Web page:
The Jewelled Arrow
"No, indeed," she said: "I have a very important letter to deliver, and could think of nothing but making all the haste possible."
"And what is this important letter about?" asked Agni-Sikha. "Can you tell me that?"
"Oh, yes, I can tell you that," she said. "But where can you have been, not to have heard the terrible news about the ruler of this land?"
"You can't tell me anything I don't know about him," answered the magician, "for he is my greatest friend."
"Then you know that he is dying from a wound he got in a battle with his enemies only yesterday. I am to take this letter to his brother Dhuma-Sikha, bidding him come to see him before the end."
Again Agni-Sikha wondered if he were dreaming, or if he were under some strange spell and did not really know who he was? Being able, as he was, to cast spells on other people, he was ready to fancy the same thing had befallen him. He said nothing when he heard that he was wounded, and was about to turn back again when Rupa-Sikha said to him:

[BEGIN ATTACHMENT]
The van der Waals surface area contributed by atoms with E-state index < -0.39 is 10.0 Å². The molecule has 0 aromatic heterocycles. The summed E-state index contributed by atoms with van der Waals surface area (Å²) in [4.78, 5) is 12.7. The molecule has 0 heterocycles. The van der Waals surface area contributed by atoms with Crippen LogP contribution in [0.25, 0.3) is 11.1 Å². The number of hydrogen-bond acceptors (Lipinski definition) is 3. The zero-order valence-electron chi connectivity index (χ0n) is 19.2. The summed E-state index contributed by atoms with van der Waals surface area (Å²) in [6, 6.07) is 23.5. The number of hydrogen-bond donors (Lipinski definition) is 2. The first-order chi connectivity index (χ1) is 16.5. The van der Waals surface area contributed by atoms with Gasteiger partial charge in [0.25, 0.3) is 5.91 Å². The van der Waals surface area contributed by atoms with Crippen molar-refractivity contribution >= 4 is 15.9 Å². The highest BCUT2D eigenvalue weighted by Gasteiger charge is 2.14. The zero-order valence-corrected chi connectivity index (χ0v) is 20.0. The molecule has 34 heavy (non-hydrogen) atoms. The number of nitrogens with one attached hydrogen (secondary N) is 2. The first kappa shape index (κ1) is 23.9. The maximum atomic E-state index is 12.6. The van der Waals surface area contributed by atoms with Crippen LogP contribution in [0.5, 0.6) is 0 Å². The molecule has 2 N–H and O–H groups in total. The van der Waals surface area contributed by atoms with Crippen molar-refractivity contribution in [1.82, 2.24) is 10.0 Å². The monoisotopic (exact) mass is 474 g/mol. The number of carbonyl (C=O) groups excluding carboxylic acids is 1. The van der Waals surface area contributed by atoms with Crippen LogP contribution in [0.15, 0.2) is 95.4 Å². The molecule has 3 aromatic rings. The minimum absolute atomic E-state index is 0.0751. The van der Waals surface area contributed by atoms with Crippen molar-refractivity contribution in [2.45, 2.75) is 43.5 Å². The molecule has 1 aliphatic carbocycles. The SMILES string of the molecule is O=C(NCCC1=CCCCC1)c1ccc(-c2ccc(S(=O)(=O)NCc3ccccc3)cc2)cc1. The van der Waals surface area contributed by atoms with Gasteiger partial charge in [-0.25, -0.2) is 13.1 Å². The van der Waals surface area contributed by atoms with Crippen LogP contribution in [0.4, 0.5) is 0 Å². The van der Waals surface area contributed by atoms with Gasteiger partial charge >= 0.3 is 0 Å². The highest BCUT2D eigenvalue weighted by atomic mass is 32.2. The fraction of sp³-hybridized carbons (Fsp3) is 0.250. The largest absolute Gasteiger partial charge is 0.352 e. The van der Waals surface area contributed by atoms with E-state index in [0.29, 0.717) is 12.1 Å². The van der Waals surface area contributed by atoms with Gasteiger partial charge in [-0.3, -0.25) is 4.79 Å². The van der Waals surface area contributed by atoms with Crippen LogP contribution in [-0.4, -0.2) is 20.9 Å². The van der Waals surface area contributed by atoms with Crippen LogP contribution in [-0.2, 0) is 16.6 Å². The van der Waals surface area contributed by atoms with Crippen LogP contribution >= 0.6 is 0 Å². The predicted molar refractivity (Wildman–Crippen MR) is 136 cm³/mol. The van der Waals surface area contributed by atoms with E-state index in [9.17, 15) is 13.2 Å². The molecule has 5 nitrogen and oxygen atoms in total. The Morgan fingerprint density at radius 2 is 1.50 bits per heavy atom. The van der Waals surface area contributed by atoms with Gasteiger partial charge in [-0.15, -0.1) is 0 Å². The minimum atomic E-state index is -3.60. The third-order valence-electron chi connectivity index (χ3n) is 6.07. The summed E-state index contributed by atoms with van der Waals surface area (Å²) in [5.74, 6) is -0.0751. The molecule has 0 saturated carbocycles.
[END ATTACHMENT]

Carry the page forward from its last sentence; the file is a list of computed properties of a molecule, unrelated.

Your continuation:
"As you are on horseback and can get to Dhuma-Sikha's temple quicker than I can, will you carry the message of his brother's approaching death to him for me, and bid him make all possible haste if he would see him alive?"
This was altogether too much for the magician, who became sure that there was something very wrong about him. He knew he was not wounded or dying, but he thought he must be ill of fever, fancying he heard what he did not. He stared fixedly at his daughter, and she stared up at him, half-afraid he might find out who she was, but he never guessed.
"Do your own errands," he said at last; and slashing his poor innocent horse with his whip, he wheeled round and dashed home again as fast as he could. Again his servants ran out to receive him, and he gloomily dismounted, telling them to send his chief councillor to him in his private apartments. Shut up with him, he poured out all his troubles, and the councillor advised him to see his physician without any delay, for he felt sure that these strange fancies were caused by illness.